Speaker A 00:43:29



Speaker B 00:43:30

So another just gut punch. Scary thing, but we’re in this really amazing neq unit, so we’ve got faith, we’ve got people praying with us. We’re really hopeful that this is going to have a good outcome. And ultimately it did. He ended up you have to test for two years. We went through all that stuff. You go to an appointment, there’s like four doctors, they’re doing speech, they’re checking his speech, they’re checking on his growth, they’re checking all this stuff, cognitive ability, all these things, and he made it through. And so it was just another one of those challenges that we went through as a family that I think began to develop some resilient muscles, if there’s such a thing to where ultimately where I know we’re going to go at some point. When we got dealt our biggest blow ever, our family had a track record of being able to persevere and get through some really tough stuff.


Speaker A 00:44:31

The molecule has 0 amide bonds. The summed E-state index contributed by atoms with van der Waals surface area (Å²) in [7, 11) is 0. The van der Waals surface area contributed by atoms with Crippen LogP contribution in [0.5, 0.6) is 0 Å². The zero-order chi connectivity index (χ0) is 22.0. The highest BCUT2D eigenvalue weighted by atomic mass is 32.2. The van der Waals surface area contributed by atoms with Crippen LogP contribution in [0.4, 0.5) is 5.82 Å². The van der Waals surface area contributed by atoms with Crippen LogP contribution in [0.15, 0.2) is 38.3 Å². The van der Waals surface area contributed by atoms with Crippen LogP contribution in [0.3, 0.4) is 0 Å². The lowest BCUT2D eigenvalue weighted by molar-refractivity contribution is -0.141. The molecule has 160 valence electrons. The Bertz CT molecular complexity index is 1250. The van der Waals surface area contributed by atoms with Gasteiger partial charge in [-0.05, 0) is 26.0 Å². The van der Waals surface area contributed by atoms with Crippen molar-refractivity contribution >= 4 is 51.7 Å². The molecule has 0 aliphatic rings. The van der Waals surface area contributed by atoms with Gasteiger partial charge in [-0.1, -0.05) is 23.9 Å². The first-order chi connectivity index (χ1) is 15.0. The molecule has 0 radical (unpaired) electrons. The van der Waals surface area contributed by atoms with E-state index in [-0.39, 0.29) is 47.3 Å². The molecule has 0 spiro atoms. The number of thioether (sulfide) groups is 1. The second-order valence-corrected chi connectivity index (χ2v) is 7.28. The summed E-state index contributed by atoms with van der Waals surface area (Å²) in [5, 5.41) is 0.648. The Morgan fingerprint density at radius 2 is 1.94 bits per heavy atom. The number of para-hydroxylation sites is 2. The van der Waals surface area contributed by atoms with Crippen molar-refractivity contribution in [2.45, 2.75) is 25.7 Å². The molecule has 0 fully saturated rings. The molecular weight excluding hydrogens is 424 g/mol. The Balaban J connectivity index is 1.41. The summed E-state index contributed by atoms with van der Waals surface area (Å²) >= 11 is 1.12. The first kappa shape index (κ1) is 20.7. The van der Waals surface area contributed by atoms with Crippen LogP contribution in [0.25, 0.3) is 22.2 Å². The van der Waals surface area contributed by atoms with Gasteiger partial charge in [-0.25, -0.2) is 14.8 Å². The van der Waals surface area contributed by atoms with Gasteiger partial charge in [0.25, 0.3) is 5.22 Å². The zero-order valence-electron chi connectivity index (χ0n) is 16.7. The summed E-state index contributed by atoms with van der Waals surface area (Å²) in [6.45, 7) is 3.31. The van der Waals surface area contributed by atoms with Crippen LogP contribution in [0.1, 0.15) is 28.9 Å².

It’s tough, though, like, everything that you’ve shared. I don’t know how the listeners are feeling about this, maybe the people watching, but at the end of the day, I don’t care if you’re God fearing or not God fearing. It took me forever, Clint, to realize that things happen for us, not to us. And we don’t always have to like what happens for us, but if we have the proper associations and we have the proper connections to people that support and love us and we stay connected and unified to God, the answer appears it comes out of nowhere. And you know what? I can tell people listening. It’s not going to happen. Sometimes immediately. It could be a year later, two years later, it could be weeks later. All you got to do is the biggest thing that people are lacking today is faith. Just have faith that there’s a reason for things that happened. You don’t have to like it. And from that, we’ll go into that conversation about your son, Gabriel. I personally, as I mentioned earlier, have never lost a child personally, but I did lose a grandchild at four years of age in 2017, and it shook and rocked my world, brother. And I’m still dealing and coping with it. My oldest daughter, who was her daughter, we spent years in the hospital, and I won’t get into all the details of it, but there was undiagnosed. They weren’t able to diagnose what was wrong with her. They had specialists from around, literally the world trying to help out. Our local children’s hospital diagnose her. And when she passed away, she passed away shortly after her fourth birthday in 2017. She had spent already two of her birthdays in the hospital. Right. Her second and third birthday. And she had a reprieve when we held her fourth birthday in this house, and she literally passed away. I won’t get into the details as to why or what happened. We just don’t have the time, because this is about your pain, but my point of bringing it up is I can feel for it. I understand that. I see the pain still in my daughter going to be six years later. Right. And it it rocked her world, but it also changed her in so many ways. Initially, not the greatest ways for her and her significant other, but the proper support, the proper guidance, it’s not always going to be enough. You still have to be willing to want to change, and you have done that. And that’s why I want to delve into what happened to your son. You lost your son before he was 18 years old, so I got a few questions about that. How did you deal with because you mentioned this when you filled out the form, you talked about it. I believe it might have been in your bio. How did you deal with it personally, explaining it to your two youngest children when he passed away? How did you deal with explaining it not just to your children but to anybody?